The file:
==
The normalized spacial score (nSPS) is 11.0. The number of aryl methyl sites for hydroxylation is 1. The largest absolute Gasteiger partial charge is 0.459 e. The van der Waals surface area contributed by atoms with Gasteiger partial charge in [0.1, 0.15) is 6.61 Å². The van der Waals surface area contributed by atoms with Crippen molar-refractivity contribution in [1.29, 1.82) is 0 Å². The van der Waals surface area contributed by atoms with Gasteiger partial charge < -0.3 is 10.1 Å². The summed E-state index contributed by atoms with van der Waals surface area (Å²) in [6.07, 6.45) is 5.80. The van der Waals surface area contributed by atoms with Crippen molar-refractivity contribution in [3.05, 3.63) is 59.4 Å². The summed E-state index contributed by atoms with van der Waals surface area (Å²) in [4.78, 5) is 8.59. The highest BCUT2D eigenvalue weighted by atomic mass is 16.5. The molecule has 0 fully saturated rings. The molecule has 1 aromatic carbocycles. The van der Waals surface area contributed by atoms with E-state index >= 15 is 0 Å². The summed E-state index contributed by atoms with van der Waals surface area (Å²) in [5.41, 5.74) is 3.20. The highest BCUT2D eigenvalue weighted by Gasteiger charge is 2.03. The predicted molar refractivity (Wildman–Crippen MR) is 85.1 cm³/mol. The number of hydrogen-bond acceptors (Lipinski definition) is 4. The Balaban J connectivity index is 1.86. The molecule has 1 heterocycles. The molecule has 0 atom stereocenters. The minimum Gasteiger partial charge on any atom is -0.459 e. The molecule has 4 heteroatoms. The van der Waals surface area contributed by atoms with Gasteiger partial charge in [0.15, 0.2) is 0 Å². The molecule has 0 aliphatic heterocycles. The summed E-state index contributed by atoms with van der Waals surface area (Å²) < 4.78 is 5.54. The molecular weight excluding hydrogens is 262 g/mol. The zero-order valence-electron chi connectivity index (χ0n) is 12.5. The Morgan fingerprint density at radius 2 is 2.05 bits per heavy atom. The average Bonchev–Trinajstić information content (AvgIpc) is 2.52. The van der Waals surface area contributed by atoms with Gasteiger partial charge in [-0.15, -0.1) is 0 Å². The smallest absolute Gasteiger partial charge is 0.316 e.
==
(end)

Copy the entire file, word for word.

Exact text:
The normalized spacial score (nSPS) is 11.0. The number of aryl methyl sites for hydroxylation is 1. The largest absolute Gasteiger partial charge is 0.459 e. The van der Waals surface area contributed by atoms with Gasteiger partial charge in [0.1, 0.15) is 6.61 Å². The van der Waals surface area contributed by atoms with Crippen molar-refractivity contribution in [1.29, 1.82) is 0 Å². The van der Waals surface area contributed by atoms with Gasteiger partial charge < -0.3 is 10.1 Å². The summed E-state index contributed by atoms with van der Waals surface area (Å²) in [6.07, 6.45) is 5.80. The van der Waals surface area contributed by atoms with Crippen molar-refractivity contribution in [3.05, 3.63) is 59.4 Å². The summed E-state index contributed by atoms with van der Waals surface area (Å²) in [4.78, 5) is 8.59. The highest BCUT2D eigenvalue weighted by atomic mass is 16.5. The molecule has 0 fully saturated rings. The molecule has 1 aromatic carbocycles. The van der Waals surface area contributed by atoms with E-state index >= 15 is 0 Å². The summed E-state index contributed by atoms with van der Waals surface area (Å²) in [5.41, 5.74) is 3.20. The highest BCUT2D eigenvalue weighted by Gasteiger charge is 2.03. The predicted molar refractivity (Wildman–Crippen MR) is 85.1 cm³/mol. The number of hydrogen-bond acceptors (Lipinski definition) is 4. The Balaban J connectivity index is 1.86. The molecule has 1 heterocycles. The molecule has 0 atom stereocenters. The minimum Gasteiger partial charge on any atom is -0.459 e. The molecule has 4 heteroatoms. The van der Waals surface area contributed by atoms with Gasteiger partial charge in [0.15, 0.2) is 0 Å². The molecule has 0 aliphatic heterocycles. The summed E-state index contributed by atoms with van der Waals surface area (Å²) < 4.78 is 5.54. The molecular weight excluding hydrogens is 262 g/mol. The zero-order valence-electron chi connectivity index (χ0n) is 12.5. The Morgan fingerprint density at radius 2 is 2.05 bits per heavy atom. The average Bonchev–Trinajstić information content (AvgIpc) is 2.52. The van der Waals surface area contributed by atoms with Gasteiger partial charge in [-0.15, -0.1) is 0 Å². The smallest absolute Gasteiger partial charge is 0.316 e.